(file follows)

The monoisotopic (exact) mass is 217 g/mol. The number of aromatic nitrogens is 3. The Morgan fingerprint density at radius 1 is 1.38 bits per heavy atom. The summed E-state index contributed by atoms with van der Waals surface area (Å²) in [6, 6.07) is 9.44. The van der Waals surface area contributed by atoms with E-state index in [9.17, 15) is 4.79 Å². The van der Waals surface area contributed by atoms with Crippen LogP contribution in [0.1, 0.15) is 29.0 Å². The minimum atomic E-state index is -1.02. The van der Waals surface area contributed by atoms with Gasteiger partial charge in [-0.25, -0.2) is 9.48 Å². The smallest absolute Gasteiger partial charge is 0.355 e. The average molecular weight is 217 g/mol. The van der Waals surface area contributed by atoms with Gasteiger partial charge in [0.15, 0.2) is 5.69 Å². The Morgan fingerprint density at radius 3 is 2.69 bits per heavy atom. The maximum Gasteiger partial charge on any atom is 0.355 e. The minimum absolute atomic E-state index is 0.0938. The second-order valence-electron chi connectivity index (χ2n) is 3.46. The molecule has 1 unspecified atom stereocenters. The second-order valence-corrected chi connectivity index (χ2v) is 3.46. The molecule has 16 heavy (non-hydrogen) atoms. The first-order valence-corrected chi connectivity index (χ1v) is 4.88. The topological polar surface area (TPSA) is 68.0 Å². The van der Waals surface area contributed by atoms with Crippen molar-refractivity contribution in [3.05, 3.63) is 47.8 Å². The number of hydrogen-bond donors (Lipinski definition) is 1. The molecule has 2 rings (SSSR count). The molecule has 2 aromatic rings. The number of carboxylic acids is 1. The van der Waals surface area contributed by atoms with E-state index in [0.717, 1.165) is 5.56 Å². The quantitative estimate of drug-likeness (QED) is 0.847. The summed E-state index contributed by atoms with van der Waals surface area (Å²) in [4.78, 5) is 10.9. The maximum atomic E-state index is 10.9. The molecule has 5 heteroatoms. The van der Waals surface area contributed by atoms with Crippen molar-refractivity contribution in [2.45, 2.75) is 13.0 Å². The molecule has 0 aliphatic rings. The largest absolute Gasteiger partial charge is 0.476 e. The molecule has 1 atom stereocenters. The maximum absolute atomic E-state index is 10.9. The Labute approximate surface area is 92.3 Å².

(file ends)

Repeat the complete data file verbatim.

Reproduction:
The monoisotopic (exact) mass is 217 g/mol. The number of aromatic nitrogens is 3. The Morgan fingerprint density at radius 1 is 1.38 bits per heavy atom. The summed E-state index contributed by atoms with van der Waals surface area (Å²) in [6, 6.07) is 9.44. The van der Waals surface area contributed by atoms with E-state index in [9.17, 15) is 4.79 Å². The van der Waals surface area contributed by atoms with Crippen LogP contribution in [0.1, 0.15) is 29.0 Å². The minimum atomic E-state index is -1.02. The van der Waals surface area contributed by atoms with Gasteiger partial charge in [-0.25, -0.2) is 9.48 Å². The smallest absolute Gasteiger partial charge is 0.355 e. The average molecular weight is 217 g/mol. The van der Waals surface area contributed by atoms with Gasteiger partial charge in [0.15, 0.2) is 5.69 Å². The Morgan fingerprint density at radius 3 is 2.69 bits per heavy atom. The maximum Gasteiger partial charge on any atom is 0.355 e. The minimum absolute atomic E-state index is 0.0938. The second-order valence-electron chi connectivity index (χ2n) is 3.46. The molecule has 1 unspecified atom stereocenters. The second-order valence-corrected chi connectivity index (χ2v) is 3.46. The molecule has 16 heavy (non-hydrogen) atoms. The first-order valence-corrected chi connectivity index (χ1v) is 4.88. The topological polar surface area (TPSA) is 68.0 Å². The van der Waals surface area contributed by atoms with Crippen molar-refractivity contribution in [3.05, 3.63) is 47.8 Å². The number of hydrogen-bond donors (Lipinski definition) is 1. The molecule has 2 rings (SSSR count). The molecule has 2 aromatic rings. The number of carboxylic acids is 1. The van der Waals surface area contributed by atoms with E-state index in [0.717, 1.165) is 5.56 Å². The quantitative estimate of drug-likeness (QED) is 0.847. The summed E-state index contributed by atoms with van der Waals surface area (Å²) in [4.78, 5) is 10.9. The maximum atomic E-state index is 10.9. The molecule has 5 heteroatoms. The van der Waals surface area contributed by atoms with Crippen molar-refractivity contribution in [2.45, 2.75) is 13.0 Å². The molecule has 0 aliphatic rings. The largest absolute Gasteiger partial charge is 0.476 e. The molecule has 1 atom stereocenters. The maximum absolute atomic E-state index is 10.9. The Labute approximate surface area is 92.3 Å².